This is the one we get a bit art schooly on you about. Rembrandt-ish Pretty Light is a rare beast, but it's a beautiful one and easier to spot once you're aware of it.
Rembrandt was a famous art dude that used lots of directional light in his paintings. The light only hits a portion of the frame, which draws your eye right to the subject. For example, there's lot's going on in that top left painting, but your eye is drawn straight to that guy in yellow, bathed in that Pretty Rembrandt-ish Light. It's also amazing for accentuating the shapes and giving lots of dimension to the subject.
It's the kind of light you get when there is only light coming from one light source, into a darkish space. It has a certain timeless quality to it, which makes the image look like it could come from any era. The photo below is one of our favourite examples of this in action.
The bean shelling photo was metered for Ro (Kate's hairy dude) around his cheek, between the dark and the light area. if Kate had metered for the lightest spot on his cheek the photo would have been too dark, and if she had metered for the dark area it would have been a more typical backlight photo, with all of the subject lit more brightly.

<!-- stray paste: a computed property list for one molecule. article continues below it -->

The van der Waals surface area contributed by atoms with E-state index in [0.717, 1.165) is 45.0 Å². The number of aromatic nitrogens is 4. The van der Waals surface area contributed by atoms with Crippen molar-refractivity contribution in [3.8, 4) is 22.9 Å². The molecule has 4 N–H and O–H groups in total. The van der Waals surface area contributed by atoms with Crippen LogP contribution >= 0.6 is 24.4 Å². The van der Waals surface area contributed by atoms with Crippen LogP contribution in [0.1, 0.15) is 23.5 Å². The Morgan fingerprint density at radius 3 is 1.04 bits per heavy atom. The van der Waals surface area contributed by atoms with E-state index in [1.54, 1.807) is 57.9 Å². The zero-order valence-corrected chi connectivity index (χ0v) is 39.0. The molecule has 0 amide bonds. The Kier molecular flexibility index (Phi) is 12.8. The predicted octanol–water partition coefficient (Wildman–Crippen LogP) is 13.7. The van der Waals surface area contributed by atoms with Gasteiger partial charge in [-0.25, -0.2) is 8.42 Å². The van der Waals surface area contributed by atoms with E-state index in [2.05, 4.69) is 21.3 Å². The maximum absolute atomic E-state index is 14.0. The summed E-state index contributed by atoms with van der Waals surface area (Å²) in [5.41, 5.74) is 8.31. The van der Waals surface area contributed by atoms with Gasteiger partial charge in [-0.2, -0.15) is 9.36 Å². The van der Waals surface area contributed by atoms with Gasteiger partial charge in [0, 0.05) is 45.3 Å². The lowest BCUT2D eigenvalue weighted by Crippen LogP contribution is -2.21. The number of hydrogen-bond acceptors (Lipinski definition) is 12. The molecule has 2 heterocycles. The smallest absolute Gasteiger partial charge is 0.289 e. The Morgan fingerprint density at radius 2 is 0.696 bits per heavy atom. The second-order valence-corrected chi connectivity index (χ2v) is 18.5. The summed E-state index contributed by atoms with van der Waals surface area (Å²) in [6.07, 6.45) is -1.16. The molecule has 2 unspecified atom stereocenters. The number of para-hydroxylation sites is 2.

The way that light is coming into this photo, just hitting a part of the quinces, and the meat and boards gives the photo so much more dimension than if there was another light source flattening everything out. It has such a wintery calming feel about it. This photo was metered for the green part of the quinces where you can see the light falling on them.
The photo of Peta on the couch is good to show you, because you can actually see the light source coming in up the top right of the frame. The light is filtered by a filmy window (the one time having dirty windows goes in your favour!) the way it is hitting the texture of the couch makes it look so cozy and inviting. This one was metered on Peta's fringe, again between the dark and light bits
Neither of us are huge fans of using artificial lighting in photos, but the one time we reckon you can get away with it, is when you are using lamp light to create a Rembrandtish scene. It has a really nice still feel to it. In this one Kate metered on the pillow on the seat.
Another lamp lit scene, we don't want to get too into composition in the light section, but note now sometimes you don't have to fill up the frame with the subject, all that negative space shows how tiny Pepper is, reading her bedtime story. Again this was metered between the light and dark bit on her cheek.
One last Pretty Rrembrandt-ish Light example to end on. it's great for making a everyday subject interesting, and especially good for lighting food. This one was metered off that middle egg.
This is a bit of a tricky one, so if you do struggle with it, don't panic! Keep your eyes peeled for some pretty rembrandtish light, and if you catch some give yourself a big pat on the back!